Limetree Bay Oil Refinery facilities are seen in St Croix, US Virgin Islands on June 28, 2017. REUTERS / Alvin Baez

Nov. 14 (Reuters) – The closed Limetree Bay refinery in the U.S. Virgin Islands has received an offer of $ 20 million in stalking horses from a company seeking to restart the facility, according to a case filed on Sunday in a court in Connecticut bankruptcy.

The refinery, which had been closed for nearly a decade, reopened earlier this year under the ownership of private equity firms EIG and ArcLight Capital after investors invested $ 4.1 billion in its revival. Read more

Investors wanted to restart the facility to produce 210,000 barrels per day of gasoline and other fuels. Its scheduled restart was delayed for more than a year and it only worked a few months before U.S. regulators shut it down after its smokestacks spit oil on homes and contaminated drinking water.

St. Croix Energy LLLC has been named the bidder for the facility and is currently the only qualified bidder, according to the filing filed with the US Connecticut Bankruptcy Court for the South District of Texas, Division of Houston. The auction is set for Monday, but Limetree’s general counsel on Sunday proposed that it be extended later in the week.

A stalking horse bid is used as a starting bid or minimally accepted bid that other interested bidders must surpass if they want to buy the business.

St. Croix Energy, which describes itself as “a group of businessmen with deep roots in the Virgin Islands,” said in an October press release that it is committed to restarting the refinery safely.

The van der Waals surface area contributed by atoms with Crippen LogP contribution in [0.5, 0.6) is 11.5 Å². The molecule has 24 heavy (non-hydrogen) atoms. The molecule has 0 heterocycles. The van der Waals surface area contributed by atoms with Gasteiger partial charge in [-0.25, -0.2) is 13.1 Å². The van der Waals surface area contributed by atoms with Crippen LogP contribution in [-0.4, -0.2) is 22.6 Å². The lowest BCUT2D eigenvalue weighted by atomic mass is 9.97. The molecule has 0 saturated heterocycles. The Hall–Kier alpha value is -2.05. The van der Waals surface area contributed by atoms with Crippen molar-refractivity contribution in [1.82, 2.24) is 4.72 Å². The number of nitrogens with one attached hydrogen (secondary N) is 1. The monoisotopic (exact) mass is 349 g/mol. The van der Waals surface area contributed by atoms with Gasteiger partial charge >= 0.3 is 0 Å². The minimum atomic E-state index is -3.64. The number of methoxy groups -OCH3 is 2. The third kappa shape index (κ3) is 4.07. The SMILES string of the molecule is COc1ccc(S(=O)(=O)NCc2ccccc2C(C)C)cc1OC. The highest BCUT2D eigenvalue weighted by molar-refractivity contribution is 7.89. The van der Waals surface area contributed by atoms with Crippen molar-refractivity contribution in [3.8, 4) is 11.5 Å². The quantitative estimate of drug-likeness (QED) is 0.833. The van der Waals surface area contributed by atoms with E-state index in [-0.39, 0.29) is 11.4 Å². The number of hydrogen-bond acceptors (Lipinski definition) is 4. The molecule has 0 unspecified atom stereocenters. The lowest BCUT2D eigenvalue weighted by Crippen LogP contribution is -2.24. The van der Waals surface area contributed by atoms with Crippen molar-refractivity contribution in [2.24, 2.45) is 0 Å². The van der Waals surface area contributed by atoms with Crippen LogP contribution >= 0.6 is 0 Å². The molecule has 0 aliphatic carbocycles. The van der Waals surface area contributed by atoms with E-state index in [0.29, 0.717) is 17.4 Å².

The company is made up of industry professionals with decades of experience in the refining, marketing and renewable fuels sectors, the statement said.

Limetree said she was still working with other qualified bidders. More than 30 parties, including several who have offered to wind up the facility and sell the assets, have performed due diligence, according to the filing.

Some potential buyers, including St. Croix Energy, have previously expressed concern that Environmental Protection Agency requirements will prolong the licensing process and dampen interest in a potential sale.

Buyers could be held responsible for the contamination of newly discovered groundwater near the site and many other unspecified costs, according to a letter from environmental regulators reviewed by Reuters. Read more

Reporting by Laura Sanicola; Editing by Tom Hogue and Peter Cooney

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